New 3D printer will benefit nuclear industry, says Rosatom

23 May 2023

The largest 3D printer of its type in Russia has been unveiled by Rusatom - Additive Technologies (RusAT), with claims it will "allow printing of large-sized parts of nuclear reactors" and reduce costs and manufacturing time.

Parts with diameters of 2.2 metres can be printed (Image: RusAT)

The machine, created by RusAT (a subsidiary of Russian nuclear fuel manufacturer TVEL, which is itself a subsidiary of Russian state nuclear corporation Rosatom) and the St Petersburg Marine Technical University's Institute of Laser and Welding, has a load capacity of eight tonnes, features two industrial six-axis robots and can manufacture products with a diameter up to 2.2 metres and a height of 1 metre. It works by the layer-by-layer formation of products using lasers and powder in the direct metal deposition (DMD) system - it has the flexibility to manufacture composite products from different metal powders with different properties.

It can be used in a variety of industries but has already been used to "manufacture a 1-metre-high fragment of the baffle of the internal device of a nuclear power reactor". Olga Ospennikova, director of the Association for the Development of Additive Technologies, said: "Additive technologies are one of the drivers that determine the shape of a new generation of production ... this is a breakthrough technology that opens up the possibility for a wide application of additive technologies in the nuclear industry, in particular, it will allow printing large-sized parts of nuclear reactors."

Ilya Kavelashvili, director general of RusAT, said: "The creation of new powerful installations makes it possible to fully introduce additive technologies in heavy engineering, to measure the weight of products printed on 3D printers not in kilograms, but in tonnes. This will save a large amount of materials, increase production productivity and product quality. Rosatom has a large-scale programme for the introduction of additive technologies, and ... is the starting point for the widespread use of 3D printing in Russian mechanical engineering."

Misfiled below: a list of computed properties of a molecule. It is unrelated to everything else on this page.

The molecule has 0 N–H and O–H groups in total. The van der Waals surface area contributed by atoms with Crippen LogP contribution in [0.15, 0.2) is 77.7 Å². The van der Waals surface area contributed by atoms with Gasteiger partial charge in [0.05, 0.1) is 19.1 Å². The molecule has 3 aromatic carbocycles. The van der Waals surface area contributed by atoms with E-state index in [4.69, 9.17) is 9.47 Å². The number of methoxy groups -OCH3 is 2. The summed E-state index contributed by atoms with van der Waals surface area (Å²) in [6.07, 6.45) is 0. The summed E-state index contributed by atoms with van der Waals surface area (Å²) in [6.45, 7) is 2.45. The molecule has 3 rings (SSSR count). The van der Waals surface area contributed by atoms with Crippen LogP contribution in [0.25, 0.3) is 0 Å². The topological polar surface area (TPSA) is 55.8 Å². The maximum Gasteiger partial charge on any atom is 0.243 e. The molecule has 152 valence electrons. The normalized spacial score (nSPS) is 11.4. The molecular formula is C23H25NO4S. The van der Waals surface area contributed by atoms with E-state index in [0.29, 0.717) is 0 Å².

Gleb Turichin, director and chief designer of the Institute of Laser and Welding Technologies, said: "Our joint development is the first such installation where several growing tools can work simultaneously without interfering with each other with their temperature fields. Our joint experience with Rosatom has proved that additive technologies can be successfully applied in heavy engineering."

Rosatom currently has three additive technology centres, in Moscow, Novouralsk and Nizhny Novgorod. The new 3D printer was presented at the Metalworking 2023 conference in Moscow.

Researched and written by World Nuclear News